[linux-elitists] How about a fork of Jessie without systemd?

Tomasz Rola rtomek at ceti.pl
Mon May 23 17:37:49 PDT 2016

On Mon, May 23, 2016 at 04:18:17PM -0700, Greg KH wrote:
> On Mon, May 23, 2016 at 11:51:53PM +0200, Tomasz Rola wrote:
> > So you are happy with systemd, fine. And you claim it is
> > great. Cool. Myself, I could not care less if it is good or bad, given
> > that I have no technical need it could help me to with. But I have to
> > care, because judging how things seem to be I expect there will be
> > growing pressure to lock Linux in. It is possible - for a while - to
> > have init processes as they used to be, but this is not going to
> > last. Gentoo and Slackware will have to adopt systemd too, sooner or
> > later. And everybody who is going to run Linux kernel will have to run
> > systemd.
> > 
> > At least this is how I see it.
> But what's wrong with that?  Before you were all running a fork of init
> scripts, all hacked up in odd ways that were not compatible across any
> distro.  What has changed here?

This kind of argument has disputable value. I expect there will
"always" be an OS or flavour of some with "fork of init scripts" and
they will choose to not run systemd or they will choose to give it as
an option. And if Apache folks wanted to run theirs on such OS, they
will have to somehow support such scripts anyway. And so on. So I do
not see systemd as anything close to solving a problem. The problem is
there, granted, and it would be nice to have a solution but I would
like to have few options, rather than being told I have to use systemd
in order to use Apache. In such case, I will go with something that
does not depend on systemd, just like I go now with things that do not
depend on Windows. Because once you start depending on Windows, you
are in a prison. Once you start depending on Java, you are in another
prison. And so on. Once you start depending on Linux... you cannot
switch to FreeBSD overnight and this makes life a little bit
complicated and interesting.

> Would you rather run something as pid-1 that only a few developers have
> ever looked at (i.e. your specific fork), or one that hundreds of
> developers have looked at and are maintaining?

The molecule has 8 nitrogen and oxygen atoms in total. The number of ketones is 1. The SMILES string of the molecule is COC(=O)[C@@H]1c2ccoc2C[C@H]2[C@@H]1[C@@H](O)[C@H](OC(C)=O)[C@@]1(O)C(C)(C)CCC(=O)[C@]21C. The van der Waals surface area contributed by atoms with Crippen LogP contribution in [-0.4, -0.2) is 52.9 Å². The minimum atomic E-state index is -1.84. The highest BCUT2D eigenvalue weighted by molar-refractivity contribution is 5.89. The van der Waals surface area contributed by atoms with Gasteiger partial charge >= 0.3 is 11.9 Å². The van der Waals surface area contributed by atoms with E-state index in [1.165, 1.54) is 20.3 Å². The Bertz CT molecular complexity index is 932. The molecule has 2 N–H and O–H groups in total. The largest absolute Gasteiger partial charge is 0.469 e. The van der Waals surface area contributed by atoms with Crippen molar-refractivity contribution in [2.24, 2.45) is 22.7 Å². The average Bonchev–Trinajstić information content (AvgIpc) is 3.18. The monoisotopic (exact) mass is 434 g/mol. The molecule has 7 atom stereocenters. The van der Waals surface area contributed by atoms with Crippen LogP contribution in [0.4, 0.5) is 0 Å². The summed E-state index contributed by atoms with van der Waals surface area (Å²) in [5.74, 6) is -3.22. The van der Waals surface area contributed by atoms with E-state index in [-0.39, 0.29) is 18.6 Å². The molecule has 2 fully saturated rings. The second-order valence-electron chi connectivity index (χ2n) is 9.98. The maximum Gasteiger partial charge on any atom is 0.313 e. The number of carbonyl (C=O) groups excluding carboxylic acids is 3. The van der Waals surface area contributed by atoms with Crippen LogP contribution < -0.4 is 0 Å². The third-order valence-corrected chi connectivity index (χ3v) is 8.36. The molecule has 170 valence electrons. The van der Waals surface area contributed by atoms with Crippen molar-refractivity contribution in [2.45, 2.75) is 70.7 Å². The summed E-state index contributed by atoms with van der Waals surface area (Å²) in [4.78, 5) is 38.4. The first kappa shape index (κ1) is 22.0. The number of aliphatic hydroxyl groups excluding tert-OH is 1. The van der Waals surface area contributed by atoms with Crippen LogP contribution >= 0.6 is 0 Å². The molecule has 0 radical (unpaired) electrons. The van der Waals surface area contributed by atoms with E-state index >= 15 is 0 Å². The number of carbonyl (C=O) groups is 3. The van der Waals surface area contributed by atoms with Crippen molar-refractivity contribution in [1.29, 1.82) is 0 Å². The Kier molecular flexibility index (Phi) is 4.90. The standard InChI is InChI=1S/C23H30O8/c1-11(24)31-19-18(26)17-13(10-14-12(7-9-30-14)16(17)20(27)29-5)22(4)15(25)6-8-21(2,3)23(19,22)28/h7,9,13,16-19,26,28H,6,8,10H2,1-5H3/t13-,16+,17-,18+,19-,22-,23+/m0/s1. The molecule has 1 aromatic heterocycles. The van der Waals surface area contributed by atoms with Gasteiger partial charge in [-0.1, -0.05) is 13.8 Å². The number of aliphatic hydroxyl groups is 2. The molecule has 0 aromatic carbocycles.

I would rather run something that I find acceptable. So far I have
read too much critique of systemd to just install it without
objection and further inspection.

So I would not welcome systemd on my computer, but I am fine with
others happily running it (if this is what they want). But then there
is my suspicion there is going to be no choice. Right now it is
transition time, but like I wrote pressure etc will do the job.

And it would be wrong if things went that way. See, I appreciate that
people can use software they choose. You can edit your code with
whatever editor you like and I am cool about it as long as I can edit
mine with Emacs. If there was Linuxwide adoption of some, say,
Sublimetext and in such way that I could expect more and more
obstacles with compiling & installing my copy of Emacs, this would not
make me happy. And it does not matter if Sublimetext is better
editor. In this fictional case, Emacs is a bit more than just editor
and Sublimetext is not going to replace all of it.

Likewise, I am surprised that people are using Unity (tried it, not
liked it) but again, I see nothing wrong about it, but myself, I run
fvwm. I was using kde and old gnome for few years, but once they
started to misbehave, I went back to fvwm. Old configs almost worked
after 15 years, I just had to do few edits (the years do not add up
because I was also long time afterstep user, but they screwed it and I
never looked back).

It seems to be so much different with systemd. There is a number of
people who dislike it for various reasons, and I am willing to pay
attention. Yet one distro after another, systemd is being chosen as
the right thing to do. Honestly, if this was the case with Emacs, if
you were told this is going to be *the editor* for every Linux from
now on, would you feel it as something good? Even I would feel uneasy
about it, because I have enough reason to understand that Emacs is not
for everybody, and even if it was, everybody should be given a choice
if and when to start using it. And I still keep using Vim quite often,
even learn doing new things with it, because Emacs is not for every
use case either.

Tomasz Rola

** A C programmer asked whether computer had Buddha's nature.      **
** As the answer, master did "rm -rif" on the programmer's home    **
** directory. And then the C programmer became enlightened...      **
**                                                                 **
** Tomasz Rola          mailto:tomasz_rola at bigfoot.com             **

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